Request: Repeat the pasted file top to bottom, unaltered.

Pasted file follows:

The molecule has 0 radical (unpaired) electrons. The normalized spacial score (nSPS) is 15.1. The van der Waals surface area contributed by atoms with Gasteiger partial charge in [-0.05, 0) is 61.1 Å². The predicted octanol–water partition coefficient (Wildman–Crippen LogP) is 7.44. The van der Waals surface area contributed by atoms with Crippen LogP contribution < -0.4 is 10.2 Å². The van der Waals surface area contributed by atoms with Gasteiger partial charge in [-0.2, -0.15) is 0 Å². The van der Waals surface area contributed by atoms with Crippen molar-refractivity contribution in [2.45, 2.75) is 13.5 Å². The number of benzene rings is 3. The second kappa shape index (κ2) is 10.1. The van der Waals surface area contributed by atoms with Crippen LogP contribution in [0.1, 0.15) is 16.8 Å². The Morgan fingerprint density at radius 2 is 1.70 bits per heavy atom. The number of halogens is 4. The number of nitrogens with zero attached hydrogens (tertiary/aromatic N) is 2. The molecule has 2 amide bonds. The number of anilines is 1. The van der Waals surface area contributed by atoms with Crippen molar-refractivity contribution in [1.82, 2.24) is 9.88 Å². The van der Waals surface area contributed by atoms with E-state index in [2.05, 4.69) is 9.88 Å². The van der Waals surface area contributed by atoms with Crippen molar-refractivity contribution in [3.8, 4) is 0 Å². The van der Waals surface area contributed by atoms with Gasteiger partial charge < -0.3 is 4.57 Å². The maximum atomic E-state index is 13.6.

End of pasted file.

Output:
The molecule has 0 radical (unpaired) electrons. The normalized spacial score (nSPS) is 15.1. The van der Waals surface area contributed by atoms with Gasteiger partial charge in [-0.05, 0) is 61.1 Å². The predicted octanol–water partition coefficient (Wildman–Crippen LogP) is 7.44. The van der Waals surface area contributed by atoms with Crippen LogP contribution < -0.4 is 10.2 Å². The van der Waals surface area contributed by atoms with Gasteiger partial charge in [-0.2, -0.15) is 0 Å². The van der Waals surface area contributed by atoms with Crippen molar-refractivity contribution in [2.45, 2.75) is 13.5 Å². The number of benzene rings is 3. The second kappa shape index (κ2) is 10.1. The van der Waals surface area contributed by atoms with Crippen LogP contribution in [0.1, 0.15) is 16.8 Å². The Morgan fingerprint density at radius 2 is 1.70 bits per heavy atom. The number of halogens is 4. The number of nitrogens with zero attached hydrogens (tertiary/aromatic N) is 2. The molecule has 2 amide bonds. The number of anilines is 1. The van der Waals surface area contributed by atoms with Crippen molar-refractivity contribution in [1.82, 2.24) is 9.88 Å². The van der Waals surface area contributed by atoms with E-state index in [2.05, 4.69) is 9.88 Å². The van der Waals surface area contributed by atoms with Crippen molar-refractivity contribution in [3.8, 4) is 0 Å². The van der Waals surface area contributed by atoms with Gasteiger partial charge < -0.3 is 4.57 Å². The maximum atomic E-state index is 13.6.